term Brigade was used defined in three different ways by the
Up to the Second World War, batteries of the Royal Canadian Artillery
would be assembled into brigades tactically, generally four batteries of
guns per brigade. The designation was changed early in the Second World
War to Regiment.
A Brigade was been the smallest operational formation throughout the
20th Century, consisting generally of two or more battalions of infantry
or two or more cavalry/armoured regiments. An operational brigade
generally contained around 5,000 soldiers and was commanded by a
brigadier or brigadier general.
In the First World War,
the four Canadian Divisions that eventually came to comprise the
Canadian Expeditionary Force were composed of four infantry battalions
In the Second World War,
infantry brigades of the two infantry divisions mobilized in 1939
consisted of three rifle battalions and a machine gun battalion. This
organization was altered to just three infantry battalions by the time
the infantry divisions saw action. An armoured brigade consisted of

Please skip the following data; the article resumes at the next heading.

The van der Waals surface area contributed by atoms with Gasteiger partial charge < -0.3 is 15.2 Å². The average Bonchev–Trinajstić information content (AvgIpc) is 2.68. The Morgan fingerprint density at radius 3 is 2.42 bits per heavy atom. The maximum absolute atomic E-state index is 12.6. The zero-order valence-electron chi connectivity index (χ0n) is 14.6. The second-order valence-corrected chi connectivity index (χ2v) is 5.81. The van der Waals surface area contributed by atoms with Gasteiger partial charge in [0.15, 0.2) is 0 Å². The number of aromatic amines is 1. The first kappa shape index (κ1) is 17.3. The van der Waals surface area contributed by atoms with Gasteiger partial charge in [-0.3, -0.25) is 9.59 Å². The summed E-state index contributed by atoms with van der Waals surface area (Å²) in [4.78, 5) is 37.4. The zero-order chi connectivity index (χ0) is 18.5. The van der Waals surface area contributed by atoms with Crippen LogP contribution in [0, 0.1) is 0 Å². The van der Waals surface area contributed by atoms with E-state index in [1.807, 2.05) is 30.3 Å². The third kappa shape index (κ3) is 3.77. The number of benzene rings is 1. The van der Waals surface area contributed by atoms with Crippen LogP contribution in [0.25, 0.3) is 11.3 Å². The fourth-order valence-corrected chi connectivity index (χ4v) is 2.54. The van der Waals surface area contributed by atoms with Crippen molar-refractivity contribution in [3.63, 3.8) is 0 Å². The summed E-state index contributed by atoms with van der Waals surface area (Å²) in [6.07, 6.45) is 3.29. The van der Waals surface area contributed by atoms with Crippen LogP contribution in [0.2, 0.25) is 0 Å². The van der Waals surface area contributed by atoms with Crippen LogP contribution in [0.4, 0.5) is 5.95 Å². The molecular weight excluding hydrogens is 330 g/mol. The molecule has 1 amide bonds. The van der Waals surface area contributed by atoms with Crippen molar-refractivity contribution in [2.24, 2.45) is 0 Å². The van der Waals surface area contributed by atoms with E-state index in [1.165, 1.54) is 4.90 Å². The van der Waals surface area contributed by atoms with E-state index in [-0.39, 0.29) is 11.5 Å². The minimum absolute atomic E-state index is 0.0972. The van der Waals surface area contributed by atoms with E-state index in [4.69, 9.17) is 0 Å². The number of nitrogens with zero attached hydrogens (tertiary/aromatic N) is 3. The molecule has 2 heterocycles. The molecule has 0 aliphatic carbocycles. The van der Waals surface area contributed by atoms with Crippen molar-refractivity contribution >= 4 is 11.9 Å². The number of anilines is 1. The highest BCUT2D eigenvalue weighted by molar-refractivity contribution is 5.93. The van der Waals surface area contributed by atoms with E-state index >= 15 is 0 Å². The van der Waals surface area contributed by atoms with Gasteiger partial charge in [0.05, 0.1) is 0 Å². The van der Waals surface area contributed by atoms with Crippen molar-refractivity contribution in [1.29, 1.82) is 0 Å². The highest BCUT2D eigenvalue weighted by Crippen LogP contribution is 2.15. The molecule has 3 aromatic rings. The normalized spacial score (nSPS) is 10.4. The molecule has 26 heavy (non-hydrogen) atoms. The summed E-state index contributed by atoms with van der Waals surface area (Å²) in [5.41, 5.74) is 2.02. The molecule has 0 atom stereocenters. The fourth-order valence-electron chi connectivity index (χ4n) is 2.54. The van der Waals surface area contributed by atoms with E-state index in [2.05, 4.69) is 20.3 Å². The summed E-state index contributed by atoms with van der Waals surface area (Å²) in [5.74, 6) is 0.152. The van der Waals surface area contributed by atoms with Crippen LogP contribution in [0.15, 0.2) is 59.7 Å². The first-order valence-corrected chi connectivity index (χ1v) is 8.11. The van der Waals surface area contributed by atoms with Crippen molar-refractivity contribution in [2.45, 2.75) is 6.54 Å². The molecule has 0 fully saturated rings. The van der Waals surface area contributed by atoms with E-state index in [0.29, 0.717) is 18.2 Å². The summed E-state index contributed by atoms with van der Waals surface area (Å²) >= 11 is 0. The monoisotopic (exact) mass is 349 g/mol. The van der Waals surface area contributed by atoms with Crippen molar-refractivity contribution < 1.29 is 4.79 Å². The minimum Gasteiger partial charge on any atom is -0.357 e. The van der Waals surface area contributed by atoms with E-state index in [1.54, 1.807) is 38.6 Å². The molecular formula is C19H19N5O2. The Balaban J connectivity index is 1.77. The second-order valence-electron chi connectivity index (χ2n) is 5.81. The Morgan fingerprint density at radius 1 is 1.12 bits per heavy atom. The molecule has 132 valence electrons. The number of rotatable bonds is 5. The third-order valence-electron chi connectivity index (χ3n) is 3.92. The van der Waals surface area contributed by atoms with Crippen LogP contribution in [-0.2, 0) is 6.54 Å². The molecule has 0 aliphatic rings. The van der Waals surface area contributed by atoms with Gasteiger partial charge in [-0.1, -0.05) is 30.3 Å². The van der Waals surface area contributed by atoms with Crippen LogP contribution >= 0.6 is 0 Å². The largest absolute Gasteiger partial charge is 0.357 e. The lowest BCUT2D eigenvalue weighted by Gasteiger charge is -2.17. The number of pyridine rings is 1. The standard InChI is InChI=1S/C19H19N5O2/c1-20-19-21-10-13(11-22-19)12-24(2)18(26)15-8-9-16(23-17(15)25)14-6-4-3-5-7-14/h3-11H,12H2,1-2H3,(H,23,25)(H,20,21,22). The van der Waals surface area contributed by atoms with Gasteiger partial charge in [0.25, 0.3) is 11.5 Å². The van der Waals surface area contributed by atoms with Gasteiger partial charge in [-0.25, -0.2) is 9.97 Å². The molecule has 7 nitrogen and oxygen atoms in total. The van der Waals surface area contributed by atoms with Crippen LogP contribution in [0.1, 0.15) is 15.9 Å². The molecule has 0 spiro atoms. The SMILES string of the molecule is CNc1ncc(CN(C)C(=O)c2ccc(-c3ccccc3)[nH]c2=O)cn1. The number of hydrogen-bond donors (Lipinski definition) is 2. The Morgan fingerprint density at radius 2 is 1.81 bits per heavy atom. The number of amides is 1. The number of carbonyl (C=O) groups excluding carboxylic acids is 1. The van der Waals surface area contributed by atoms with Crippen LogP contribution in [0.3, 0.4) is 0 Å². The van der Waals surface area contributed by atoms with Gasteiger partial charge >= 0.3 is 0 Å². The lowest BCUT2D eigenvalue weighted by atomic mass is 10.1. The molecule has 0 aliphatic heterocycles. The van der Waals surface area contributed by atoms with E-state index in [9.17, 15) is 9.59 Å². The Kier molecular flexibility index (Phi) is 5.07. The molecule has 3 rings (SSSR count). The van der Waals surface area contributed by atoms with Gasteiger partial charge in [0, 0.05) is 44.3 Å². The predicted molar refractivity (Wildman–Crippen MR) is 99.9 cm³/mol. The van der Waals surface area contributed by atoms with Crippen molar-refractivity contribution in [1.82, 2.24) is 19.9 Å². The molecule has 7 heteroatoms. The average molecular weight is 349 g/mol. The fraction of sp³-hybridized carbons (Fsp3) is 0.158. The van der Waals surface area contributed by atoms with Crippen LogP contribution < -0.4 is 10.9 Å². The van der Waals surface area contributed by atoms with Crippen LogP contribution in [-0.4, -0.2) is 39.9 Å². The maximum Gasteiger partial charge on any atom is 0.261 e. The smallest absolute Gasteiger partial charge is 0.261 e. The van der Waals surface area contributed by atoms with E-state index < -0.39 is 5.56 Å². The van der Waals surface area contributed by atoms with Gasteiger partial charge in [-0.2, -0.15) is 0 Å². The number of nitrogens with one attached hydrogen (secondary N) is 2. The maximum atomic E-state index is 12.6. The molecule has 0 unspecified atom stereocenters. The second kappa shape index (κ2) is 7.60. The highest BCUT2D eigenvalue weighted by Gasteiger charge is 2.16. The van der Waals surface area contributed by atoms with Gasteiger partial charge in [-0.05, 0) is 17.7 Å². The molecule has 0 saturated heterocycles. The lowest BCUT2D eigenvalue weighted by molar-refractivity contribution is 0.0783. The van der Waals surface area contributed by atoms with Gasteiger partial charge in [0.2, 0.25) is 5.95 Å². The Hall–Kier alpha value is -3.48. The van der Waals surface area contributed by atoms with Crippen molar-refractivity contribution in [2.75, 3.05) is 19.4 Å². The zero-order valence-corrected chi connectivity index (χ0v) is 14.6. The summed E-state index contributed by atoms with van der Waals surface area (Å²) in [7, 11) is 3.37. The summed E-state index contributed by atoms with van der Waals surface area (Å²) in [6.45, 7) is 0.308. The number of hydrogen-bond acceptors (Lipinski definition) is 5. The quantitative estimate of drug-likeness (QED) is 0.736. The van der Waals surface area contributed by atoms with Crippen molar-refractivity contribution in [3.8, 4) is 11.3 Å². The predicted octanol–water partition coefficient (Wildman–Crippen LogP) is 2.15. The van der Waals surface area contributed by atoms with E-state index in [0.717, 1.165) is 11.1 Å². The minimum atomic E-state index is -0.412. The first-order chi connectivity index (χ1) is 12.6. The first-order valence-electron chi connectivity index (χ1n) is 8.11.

three armoured regiments.
Brigades were also used as peacetime organizational formations into
which units, either active or reserve, were grouped. Reserve brigades in
the 1990s, for example, were commanded by colonels rather than brigadier
During the First World War, Canada fielded a brigade of cavalry and
twelve infantry brigades in the Canadian Corps, with more brigades
serving in the Fifth Division in England.
In the Second World War, Canada fielded both infantry brigades and
armoured brigades, generally as part of the five overseas divisions but
also including two independent armoured brigades.
In the post-1945 period, Canada again fielded active brigades, both in
West Germany as part of Canadian commitments to NATOs defensive units
there, and the 25th Canadian Brigade as part of the 1st Commonwealth
Division in the Korean War.
The Canadian Armed Forces maintained several Canadian Mechanized Brigade
Groups (CMBG) in Canada and Europe after Unification.